Nishmat's Women’s Health and HalachaIn memory of Chaya Mirel bat R' Avraham

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Do I need to show my hefsek to a rabbi?

24 January, 2023

Question:

I tried doing a hefsek tahara yesterday before sunset on the fifth day of my period and it was clear to me that it wasn’t kosher because it was a reddish brown color.

Today, the sixth day, I tried again and it was a much lighter color with a little bit of brown discharge.

I’m not sure what to do. I’m not comfortable sending it to a rabbi and it will be the first time since my wedding going to the Mikveh.


Answer:

Mazal tov on your recent marriage!

Thank you for reaching out to us.

It is perfectly normal for a woman not to be able to get a hefsek taharah on day five. (Sometimes, it may be helpful to soak in a bath and/or gently clean yourself out beforehand. It may also be worthwhile to make a few attempts–allowing a number of minutes between bedikot for natural secretions to return. With experience, you will begin to develop a sense of when it’s worth another try, and when it’s better to wait until the next day.)

A light brown with no hint of a reddish tint (e.g., the color of coffee with milk) is not a niddah color and is considered acceptable on a hefsek taharah. Based on your description, it sounds as though this was the case with your hefsek today, and you can begin your clean days.

We understand that sending a bedikah to a rabbi can be uncomfortable. At the same time, especially at the beginning of marriage, it can be to the couple’s benefit to ask more questions, so that they are not unnecessarily stringent and so that they can learn more about what they can evaluate themselves. In your situation, for example, it is possible that your first bedikah was acceptable, though it is also possible that you were correct and it wasn’t.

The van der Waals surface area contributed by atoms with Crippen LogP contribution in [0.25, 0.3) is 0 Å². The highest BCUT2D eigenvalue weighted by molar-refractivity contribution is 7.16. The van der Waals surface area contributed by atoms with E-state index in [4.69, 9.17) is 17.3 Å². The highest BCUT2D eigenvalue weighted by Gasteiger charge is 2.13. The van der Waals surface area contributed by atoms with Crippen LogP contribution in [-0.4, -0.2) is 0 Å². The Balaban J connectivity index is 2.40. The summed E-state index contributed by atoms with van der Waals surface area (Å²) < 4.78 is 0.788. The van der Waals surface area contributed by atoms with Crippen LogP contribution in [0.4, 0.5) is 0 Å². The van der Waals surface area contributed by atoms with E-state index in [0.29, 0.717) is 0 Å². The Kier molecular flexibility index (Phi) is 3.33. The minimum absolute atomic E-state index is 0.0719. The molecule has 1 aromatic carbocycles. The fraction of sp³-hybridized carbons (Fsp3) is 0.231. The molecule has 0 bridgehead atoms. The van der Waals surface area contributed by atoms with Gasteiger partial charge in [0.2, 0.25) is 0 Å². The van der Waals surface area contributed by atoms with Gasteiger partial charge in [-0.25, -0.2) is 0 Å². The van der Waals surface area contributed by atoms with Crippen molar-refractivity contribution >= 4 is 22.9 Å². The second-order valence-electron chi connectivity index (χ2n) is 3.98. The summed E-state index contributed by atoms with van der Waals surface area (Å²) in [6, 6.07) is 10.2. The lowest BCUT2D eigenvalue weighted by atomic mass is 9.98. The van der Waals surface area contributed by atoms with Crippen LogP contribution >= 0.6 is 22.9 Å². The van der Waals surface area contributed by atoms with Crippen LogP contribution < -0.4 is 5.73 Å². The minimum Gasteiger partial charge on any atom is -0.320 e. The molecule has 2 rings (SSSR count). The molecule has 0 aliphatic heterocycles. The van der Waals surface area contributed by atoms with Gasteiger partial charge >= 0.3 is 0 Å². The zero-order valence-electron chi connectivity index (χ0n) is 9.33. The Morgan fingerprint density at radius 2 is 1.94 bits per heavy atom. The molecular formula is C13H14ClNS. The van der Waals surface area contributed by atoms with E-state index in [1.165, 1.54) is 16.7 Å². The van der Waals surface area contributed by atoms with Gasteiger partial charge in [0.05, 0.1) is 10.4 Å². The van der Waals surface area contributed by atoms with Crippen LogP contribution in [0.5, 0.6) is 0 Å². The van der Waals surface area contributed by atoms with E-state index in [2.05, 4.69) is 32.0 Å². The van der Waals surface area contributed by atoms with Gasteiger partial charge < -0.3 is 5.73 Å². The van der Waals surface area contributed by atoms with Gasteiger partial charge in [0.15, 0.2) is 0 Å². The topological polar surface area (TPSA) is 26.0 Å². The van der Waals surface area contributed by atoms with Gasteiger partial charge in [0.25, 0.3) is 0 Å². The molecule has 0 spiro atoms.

Some women address the discomfort by having their husband bring in the question or by finding an anonymous way to drop off cloths. In communities with yoatzot halacha, a yoetzet can also evaluate many colors. If you’d like to share your location with us, we can try to explore what options might be available for you. Please see our guide to asking halachic questions for a more detailed discussion.

Please be in touch with any further questions.


This internet service does not preclude, override or replace the psak of any rabbinical authority. It is the responsibility of the questioner to inform us of any previous consultation or ruling. As even slight variation in circumstances may have Halachic consequences, views expressed concerning one case may not be applied to other, seemingly similar cases. All health and health-related information contained within Nishmat's Women's Health & Halacha Web site is intended to be general in nature and should not be used as a substitute for consulting with your health care professional. The advice is intended to offer a basis for individuals to discuss their medical condition with their health care provider but not individual advice. Although every effort is made to ensure that the material within Nishmat's Women's Health & Halacha Web site is accurate and timely, it is provided for the convenience of the Web site user but should not be considered official. Advice for actual medical practice should be obtained from a licensed health care professional.

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